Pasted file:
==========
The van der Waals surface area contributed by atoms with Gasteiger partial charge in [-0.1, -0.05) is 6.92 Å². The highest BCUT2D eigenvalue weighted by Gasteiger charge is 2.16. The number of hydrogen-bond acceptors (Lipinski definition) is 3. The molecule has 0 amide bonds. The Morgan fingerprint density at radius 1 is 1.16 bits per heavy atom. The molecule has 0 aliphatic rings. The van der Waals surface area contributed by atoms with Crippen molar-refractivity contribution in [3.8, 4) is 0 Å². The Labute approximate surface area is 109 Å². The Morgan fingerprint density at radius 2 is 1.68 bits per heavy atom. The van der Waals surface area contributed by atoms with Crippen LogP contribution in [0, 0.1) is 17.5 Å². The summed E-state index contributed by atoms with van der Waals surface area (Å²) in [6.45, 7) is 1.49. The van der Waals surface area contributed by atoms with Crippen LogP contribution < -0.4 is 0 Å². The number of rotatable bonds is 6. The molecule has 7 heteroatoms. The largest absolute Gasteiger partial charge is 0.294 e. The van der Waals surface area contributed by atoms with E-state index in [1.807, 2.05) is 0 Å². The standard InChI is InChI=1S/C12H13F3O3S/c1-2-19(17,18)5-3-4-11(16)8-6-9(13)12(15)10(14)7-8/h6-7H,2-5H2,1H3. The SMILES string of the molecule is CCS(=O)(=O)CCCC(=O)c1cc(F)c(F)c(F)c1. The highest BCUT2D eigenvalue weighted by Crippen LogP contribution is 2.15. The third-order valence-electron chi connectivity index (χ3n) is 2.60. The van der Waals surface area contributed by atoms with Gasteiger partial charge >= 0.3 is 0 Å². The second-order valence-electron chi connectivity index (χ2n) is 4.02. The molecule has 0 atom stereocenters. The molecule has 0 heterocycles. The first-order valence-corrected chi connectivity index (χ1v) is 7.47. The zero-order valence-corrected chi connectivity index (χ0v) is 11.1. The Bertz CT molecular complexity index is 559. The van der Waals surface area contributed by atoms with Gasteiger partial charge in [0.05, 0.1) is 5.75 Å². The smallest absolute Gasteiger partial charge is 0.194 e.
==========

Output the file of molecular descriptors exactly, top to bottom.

The van der Waals surface area contributed by atoms with Gasteiger partial charge in [-0.1, -0.05) is 6.92 Å². The highest BCUT2D eigenvalue weighted by Gasteiger charge is 2.16. The number of hydrogen-bond acceptors (Lipinski definition) is 3. The molecule has 0 amide bonds. The Morgan fingerprint density at radius 1 is 1.16 bits per heavy atom. The molecule has 0 aliphatic rings. The van der Waals surface area contributed by atoms with Crippen molar-refractivity contribution in [3.8, 4) is 0 Å². The Labute approximate surface area is 109 Å². The Morgan fingerprint density at radius 2 is 1.68 bits per heavy atom. The van der Waals surface area contributed by atoms with Crippen LogP contribution in [0, 0.1) is 17.5 Å². The summed E-state index contributed by atoms with van der Waals surface area (Å²) in [6.45, 7) is 1.49. The van der Waals surface area contributed by atoms with Crippen LogP contribution < -0.4 is 0 Å². The number of rotatable bonds is 6. The molecule has 7 heteroatoms. The largest absolute Gasteiger partial charge is 0.294 e. The van der Waals surface area contributed by atoms with E-state index in [1.807, 2.05) is 0 Å². The standard InChI is InChI=1S/C12H13F3O3S/c1-2-19(17,18)5-3-4-11(16)8-6-9(13)12(15)10(14)7-8/h6-7H,2-5H2,1H3. The SMILES string of the molecule is CCS(=O)(=O)CCCC(=O)c1cc(F)c(F)c(F)c1. The highest BCUT2D eigenvalue weighted by Crippen LogP contribution is 2.15. The third-order valence-electron chi connectivity index (χ3n) is 2.60. The van der Waals surface area contributed by atoms with Gasteiger partial charge >= 0.3 is 0 Å². The second-order valence-electron chi connectivity index (χ2n) is 4.02. The molecule has 0 atom stereocenters. The molecule has 0 heterocycles. The first-order valence-corrected chi connectivity index (χ1v) is 7.47. The zero-order valence-corrected chi connectivity index (χ0v) is 11.1. The Bertz CT molecular complexity index is 559. The van der Waals surface area contributed by atoms with Gasteiger partial charge in [0.05, 0.1) is 5.75 Å². The smallest absolute Gasteiger partial charge is 0.194 e.